Date of Award
Master of Science (MS)
The Quaternary stratigraphy of central North Dakota is best exposed along the nearly continuous, 20-meter-high, vertical bluffs of Lake Sakakawea in the Missouri River trench. The following lithostratigraphic units (in ascending order) are exposed just north of Riverdale, North Dakota, and can be correlated for tens of kilometers along the bluffs: (1) Sentinel Butte Formation (lignite-bearing sediment of Paleocene age), (2) lower Medicine Hill Formation (fluvial sand and gravel), (3) upper Medicine Hill Formation (massive pebble loam with silt and gravel inclusions> glacial sediment), (4) lower Horseshoe Valley Formation (fluvial sand and gravel), (5) upper Horseshoe Valley Formation (jointed pebble-loam, glacial sediment), (6) lower Snow School Formation (fluvial sand and gravel), (7) mid dle Snow School Formation (reddish sandy pebble-loam, glacial sediment), (8) upper Snow School Formation (jointed pebble-loam, glacial sediment, (9) Oahe Formation with four numbers recognize able throughout the area (silt, eolian sediment).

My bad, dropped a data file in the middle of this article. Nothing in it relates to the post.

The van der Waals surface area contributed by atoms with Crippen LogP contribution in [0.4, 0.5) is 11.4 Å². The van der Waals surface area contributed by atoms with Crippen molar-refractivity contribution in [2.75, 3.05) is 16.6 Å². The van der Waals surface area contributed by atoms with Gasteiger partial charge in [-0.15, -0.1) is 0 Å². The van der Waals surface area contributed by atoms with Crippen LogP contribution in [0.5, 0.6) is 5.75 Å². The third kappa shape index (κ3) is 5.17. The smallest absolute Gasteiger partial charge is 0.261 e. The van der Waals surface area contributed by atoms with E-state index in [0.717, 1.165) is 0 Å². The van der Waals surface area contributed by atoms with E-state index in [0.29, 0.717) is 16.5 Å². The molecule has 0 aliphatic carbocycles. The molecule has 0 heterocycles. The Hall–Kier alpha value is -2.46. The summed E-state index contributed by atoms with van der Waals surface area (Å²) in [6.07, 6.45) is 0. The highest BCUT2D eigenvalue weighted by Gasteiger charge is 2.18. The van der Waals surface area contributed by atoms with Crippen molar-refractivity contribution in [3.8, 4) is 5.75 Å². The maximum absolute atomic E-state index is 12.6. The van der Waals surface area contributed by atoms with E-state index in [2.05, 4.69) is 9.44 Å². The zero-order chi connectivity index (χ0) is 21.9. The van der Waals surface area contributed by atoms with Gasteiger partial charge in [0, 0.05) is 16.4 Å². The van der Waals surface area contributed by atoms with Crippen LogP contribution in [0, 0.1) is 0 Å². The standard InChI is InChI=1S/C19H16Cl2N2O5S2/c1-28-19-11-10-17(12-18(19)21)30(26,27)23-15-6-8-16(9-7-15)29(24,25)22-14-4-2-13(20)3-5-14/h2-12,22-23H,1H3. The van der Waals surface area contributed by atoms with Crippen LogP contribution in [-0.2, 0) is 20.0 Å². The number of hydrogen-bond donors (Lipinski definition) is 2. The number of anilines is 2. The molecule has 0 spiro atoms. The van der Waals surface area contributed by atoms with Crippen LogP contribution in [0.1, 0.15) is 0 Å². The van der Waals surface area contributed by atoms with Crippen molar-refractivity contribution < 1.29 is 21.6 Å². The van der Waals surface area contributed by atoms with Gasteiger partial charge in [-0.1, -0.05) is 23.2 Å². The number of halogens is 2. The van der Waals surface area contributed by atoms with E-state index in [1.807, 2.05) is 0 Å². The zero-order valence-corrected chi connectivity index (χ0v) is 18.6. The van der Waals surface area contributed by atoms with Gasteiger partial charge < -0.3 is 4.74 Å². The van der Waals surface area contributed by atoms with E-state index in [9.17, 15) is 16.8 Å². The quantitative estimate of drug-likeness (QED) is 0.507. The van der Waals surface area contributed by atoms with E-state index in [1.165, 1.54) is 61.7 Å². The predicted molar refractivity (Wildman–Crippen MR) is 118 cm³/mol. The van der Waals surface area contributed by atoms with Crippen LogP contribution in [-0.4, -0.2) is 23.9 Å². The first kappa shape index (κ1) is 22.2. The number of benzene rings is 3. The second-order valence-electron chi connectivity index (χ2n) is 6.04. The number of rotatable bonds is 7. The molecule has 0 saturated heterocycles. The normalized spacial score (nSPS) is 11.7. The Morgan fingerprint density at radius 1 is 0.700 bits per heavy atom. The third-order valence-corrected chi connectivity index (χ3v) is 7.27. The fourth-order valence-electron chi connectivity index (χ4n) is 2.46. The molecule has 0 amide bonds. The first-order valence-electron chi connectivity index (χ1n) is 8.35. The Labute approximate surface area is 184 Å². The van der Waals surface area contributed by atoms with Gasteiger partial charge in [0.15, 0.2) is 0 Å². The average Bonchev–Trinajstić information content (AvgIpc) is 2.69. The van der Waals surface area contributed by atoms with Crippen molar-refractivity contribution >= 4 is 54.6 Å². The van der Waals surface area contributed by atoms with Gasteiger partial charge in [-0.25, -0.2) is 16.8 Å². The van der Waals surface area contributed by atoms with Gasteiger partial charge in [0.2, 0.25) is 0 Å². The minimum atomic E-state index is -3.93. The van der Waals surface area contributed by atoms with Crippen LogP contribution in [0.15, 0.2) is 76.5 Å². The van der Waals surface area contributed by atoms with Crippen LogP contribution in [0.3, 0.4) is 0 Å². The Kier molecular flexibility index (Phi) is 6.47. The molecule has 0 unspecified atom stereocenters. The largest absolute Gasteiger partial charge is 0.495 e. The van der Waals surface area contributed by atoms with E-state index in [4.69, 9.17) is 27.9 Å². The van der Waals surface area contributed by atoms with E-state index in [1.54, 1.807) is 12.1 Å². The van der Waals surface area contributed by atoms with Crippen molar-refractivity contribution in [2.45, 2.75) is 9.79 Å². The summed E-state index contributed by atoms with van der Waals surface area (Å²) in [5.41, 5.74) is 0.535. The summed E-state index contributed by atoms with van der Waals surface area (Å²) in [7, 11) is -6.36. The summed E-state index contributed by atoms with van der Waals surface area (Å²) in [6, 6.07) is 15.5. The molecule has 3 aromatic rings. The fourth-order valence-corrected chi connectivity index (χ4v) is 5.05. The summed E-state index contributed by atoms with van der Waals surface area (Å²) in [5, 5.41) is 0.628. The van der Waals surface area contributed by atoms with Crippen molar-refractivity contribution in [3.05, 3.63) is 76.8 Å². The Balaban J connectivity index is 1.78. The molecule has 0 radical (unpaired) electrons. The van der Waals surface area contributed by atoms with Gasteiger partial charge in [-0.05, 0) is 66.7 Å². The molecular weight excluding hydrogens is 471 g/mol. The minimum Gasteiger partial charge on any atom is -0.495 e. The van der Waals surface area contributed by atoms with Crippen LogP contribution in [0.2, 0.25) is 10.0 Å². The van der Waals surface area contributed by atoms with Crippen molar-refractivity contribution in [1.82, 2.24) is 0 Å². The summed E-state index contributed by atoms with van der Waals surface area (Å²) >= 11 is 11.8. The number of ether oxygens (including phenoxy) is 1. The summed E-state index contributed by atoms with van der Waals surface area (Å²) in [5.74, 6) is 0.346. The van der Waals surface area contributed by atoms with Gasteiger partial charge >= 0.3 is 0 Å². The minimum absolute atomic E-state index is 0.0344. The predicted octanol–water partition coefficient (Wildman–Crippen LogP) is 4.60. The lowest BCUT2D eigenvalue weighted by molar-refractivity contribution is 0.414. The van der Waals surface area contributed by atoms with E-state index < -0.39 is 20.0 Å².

The sand bodies are the main aquifers in the Lake Sakakawea groundwater discharge area.
Ulmer, James H., "Quaternary stratigraphy of the Lake Sakakawea area, Mclean County, North Dakota" (1973). Theses and Dissertations. 305.